Rajat Sharma

Close down liquor shops if crowds do not follow social distancing norms

AKB2610The Coronavirus pandemic graph in India is rising, with the death toll crossing 1600 at 1,688 and the total number of Corona cases inching towards the 50,000 mark. It is presently at 49,333. India recorded the highest surge in the last 24 hours with 3,875 fresh cases. Of course, 12,726 persons have recovered from the virus attack till now due to the efforts of our Corona warriors.

I am giving these scary figures because I want to caution our viewers about the danger that is lurking in our midst. Social distancing norms are being thrown to the winds by thousands of people who are coming out to buy liquor in almost all metros.

There is utter madness prevailing outside most of the liquor shops in cities like Delhi, Mumbai, Kolkata and Bengaluru. Last night, Brihanmumbai Municipal Corporation ordered indefinite closing of liquor shops in Mumbai in view of the unmanageable crowds.

Most distressing of all are reports about crimes and family quarrels that are taking place after the ban on sale of liquor was lifted. In my prime time show ‘Aaj Ki Baat’, we showed a video from Etawah, UP, where a drunk man quarreled with his wife demanding more money to buy liquor, and in the process, lifted a brick to smash on her head. The man was overpowered, police was called in, and he was taken into custody.

There was another video from UP where a policeman in uniform, in a drunken state, tried to show off his swagger before a crowd waiting outside a liquor shop. The crowd bashed up the policeman and he had to run for his life. The policeman has been suspended and sent to lines. In Bengaluru, there were two liquor-related murders. In both the cases, two men killed their friends after a bout of drinking.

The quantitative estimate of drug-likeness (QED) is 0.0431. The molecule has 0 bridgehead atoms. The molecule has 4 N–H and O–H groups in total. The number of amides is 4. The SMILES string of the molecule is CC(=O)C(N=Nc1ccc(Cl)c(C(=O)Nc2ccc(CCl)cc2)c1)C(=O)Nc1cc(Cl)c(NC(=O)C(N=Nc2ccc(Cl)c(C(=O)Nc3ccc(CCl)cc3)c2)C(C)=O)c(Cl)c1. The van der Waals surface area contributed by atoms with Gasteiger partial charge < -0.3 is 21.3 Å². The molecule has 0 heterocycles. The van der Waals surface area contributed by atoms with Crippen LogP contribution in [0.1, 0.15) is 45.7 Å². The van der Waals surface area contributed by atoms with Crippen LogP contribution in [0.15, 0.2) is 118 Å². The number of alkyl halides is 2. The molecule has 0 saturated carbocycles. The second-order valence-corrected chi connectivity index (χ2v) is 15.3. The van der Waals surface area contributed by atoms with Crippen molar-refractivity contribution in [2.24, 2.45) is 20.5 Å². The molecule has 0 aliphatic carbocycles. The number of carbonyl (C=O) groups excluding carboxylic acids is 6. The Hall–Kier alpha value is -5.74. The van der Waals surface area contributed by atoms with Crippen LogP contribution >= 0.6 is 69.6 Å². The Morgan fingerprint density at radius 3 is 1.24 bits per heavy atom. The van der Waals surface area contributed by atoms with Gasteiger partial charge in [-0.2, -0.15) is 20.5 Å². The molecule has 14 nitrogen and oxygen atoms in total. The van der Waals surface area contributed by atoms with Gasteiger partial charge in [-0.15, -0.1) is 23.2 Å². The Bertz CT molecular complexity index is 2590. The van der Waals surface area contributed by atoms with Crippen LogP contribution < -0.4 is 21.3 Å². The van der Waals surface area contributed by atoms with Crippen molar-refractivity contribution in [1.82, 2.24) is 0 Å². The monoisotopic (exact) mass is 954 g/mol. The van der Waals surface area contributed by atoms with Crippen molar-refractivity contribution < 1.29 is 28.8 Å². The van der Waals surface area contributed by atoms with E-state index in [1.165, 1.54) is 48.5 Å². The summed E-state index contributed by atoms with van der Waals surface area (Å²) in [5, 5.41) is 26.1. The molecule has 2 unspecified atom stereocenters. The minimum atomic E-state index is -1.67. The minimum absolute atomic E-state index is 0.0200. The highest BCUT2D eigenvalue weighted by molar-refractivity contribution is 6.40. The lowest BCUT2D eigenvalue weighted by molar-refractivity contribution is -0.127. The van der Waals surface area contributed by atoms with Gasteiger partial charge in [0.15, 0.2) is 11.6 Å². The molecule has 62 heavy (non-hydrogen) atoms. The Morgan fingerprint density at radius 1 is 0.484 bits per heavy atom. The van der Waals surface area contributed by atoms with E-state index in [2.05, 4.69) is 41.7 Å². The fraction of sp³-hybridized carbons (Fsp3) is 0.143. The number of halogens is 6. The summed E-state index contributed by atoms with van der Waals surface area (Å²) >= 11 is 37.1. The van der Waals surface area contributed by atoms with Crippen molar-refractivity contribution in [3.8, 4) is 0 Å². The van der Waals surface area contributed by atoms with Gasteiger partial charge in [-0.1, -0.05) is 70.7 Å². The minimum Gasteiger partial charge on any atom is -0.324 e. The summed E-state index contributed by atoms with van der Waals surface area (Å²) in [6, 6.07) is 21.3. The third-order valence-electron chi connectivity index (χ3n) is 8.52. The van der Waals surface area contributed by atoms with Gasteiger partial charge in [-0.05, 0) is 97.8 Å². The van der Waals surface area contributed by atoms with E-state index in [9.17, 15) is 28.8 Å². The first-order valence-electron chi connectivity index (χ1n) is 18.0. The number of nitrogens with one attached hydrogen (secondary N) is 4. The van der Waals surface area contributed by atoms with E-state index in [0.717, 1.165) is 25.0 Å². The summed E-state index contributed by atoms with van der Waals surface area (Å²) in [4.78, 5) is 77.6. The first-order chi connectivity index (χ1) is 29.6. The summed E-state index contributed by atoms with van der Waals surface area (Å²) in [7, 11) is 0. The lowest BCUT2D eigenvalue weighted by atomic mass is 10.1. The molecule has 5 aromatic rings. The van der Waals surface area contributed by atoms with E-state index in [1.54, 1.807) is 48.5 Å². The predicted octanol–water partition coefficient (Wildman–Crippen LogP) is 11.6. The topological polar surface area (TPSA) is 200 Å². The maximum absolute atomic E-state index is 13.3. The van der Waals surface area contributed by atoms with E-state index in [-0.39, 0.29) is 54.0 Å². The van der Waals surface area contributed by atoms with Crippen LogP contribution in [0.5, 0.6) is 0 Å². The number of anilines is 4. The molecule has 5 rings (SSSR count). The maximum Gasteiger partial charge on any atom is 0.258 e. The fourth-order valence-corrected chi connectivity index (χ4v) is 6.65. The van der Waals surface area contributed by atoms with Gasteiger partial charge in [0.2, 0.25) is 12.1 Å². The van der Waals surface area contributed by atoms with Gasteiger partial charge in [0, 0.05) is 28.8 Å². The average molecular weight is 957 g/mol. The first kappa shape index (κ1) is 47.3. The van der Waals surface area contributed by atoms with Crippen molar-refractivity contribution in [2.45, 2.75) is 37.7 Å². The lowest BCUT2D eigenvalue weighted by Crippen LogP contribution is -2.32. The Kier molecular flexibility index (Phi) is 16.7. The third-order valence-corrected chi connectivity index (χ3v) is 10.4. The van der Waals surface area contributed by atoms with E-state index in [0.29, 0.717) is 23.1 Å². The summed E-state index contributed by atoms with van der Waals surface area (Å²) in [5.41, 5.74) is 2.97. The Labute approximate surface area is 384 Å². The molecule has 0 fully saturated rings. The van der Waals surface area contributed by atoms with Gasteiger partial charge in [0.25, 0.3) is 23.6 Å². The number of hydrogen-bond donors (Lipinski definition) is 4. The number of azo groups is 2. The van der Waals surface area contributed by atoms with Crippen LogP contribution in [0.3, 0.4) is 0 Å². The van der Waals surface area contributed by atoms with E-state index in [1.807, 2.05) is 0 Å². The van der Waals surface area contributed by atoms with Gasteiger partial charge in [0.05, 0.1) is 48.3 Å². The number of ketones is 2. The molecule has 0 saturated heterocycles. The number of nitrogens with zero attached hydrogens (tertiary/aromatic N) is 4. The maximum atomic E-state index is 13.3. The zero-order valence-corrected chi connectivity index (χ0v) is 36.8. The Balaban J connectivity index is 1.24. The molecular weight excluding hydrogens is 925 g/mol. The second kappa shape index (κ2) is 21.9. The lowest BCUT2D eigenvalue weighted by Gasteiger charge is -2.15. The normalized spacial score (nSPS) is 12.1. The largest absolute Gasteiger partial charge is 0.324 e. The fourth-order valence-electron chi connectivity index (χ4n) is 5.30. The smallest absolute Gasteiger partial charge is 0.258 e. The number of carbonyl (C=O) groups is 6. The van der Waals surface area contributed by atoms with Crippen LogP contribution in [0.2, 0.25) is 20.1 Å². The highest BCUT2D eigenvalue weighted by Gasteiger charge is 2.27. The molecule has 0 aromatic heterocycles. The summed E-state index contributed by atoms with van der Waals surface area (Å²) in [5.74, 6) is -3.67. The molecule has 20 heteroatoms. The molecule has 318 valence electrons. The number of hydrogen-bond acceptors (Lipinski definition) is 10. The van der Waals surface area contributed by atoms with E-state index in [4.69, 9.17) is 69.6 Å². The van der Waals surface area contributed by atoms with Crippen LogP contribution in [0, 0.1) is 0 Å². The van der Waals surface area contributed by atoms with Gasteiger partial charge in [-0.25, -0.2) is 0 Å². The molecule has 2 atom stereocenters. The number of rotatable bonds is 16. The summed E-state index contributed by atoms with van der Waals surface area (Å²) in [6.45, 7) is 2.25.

In Banda, UP, two youths shot dead an old man who had objected to drinking liquor. In Baran, Rajasthan, tipplers after consuming liquor resorted to hooliganism on the roads. In Kolkata, there was this strange spectacle of a long queue of tipplers outside a wine shop, and another queue of poor people lining up before a hunger kitchen.

In Nainital, Uttarakhand, there was a long line of tipplers waiting in a queue with umbrellas outside a liquor shop braving thunder, rain and hailstorm. In Jodhpur, Rajasthan, women wearing ‘ghoonghat’ over their heads stood outside liquor shops to buy liquor for their menfolk.

There were protests by women too. In Raipur and Visakhapatnam, women staged protest outside liquor shops demanding reimposition of ban on sale of liquor, citing domestic quarrels.

The common topic being discussed in homes is why the Centre and state governments allowed sale of liquor at a time when the pandemic is yet to subside. The reason is: money. State governments, which have been spending on public welfare for the last 42 days, are now in a precarious financial position.

There is this question: Is public health less important than money? The answer is: both are equally important. Without funds, the state governments cannot carry on the fight against COVID-19 to its logical end.

Let me explain. Apart from GST collections, which the Centre and states share among themselves, liquor and fuel are the two main sources of revenue collection by state governments. Roughly 15-20 per cent of the revenue collection by states comes from liquor.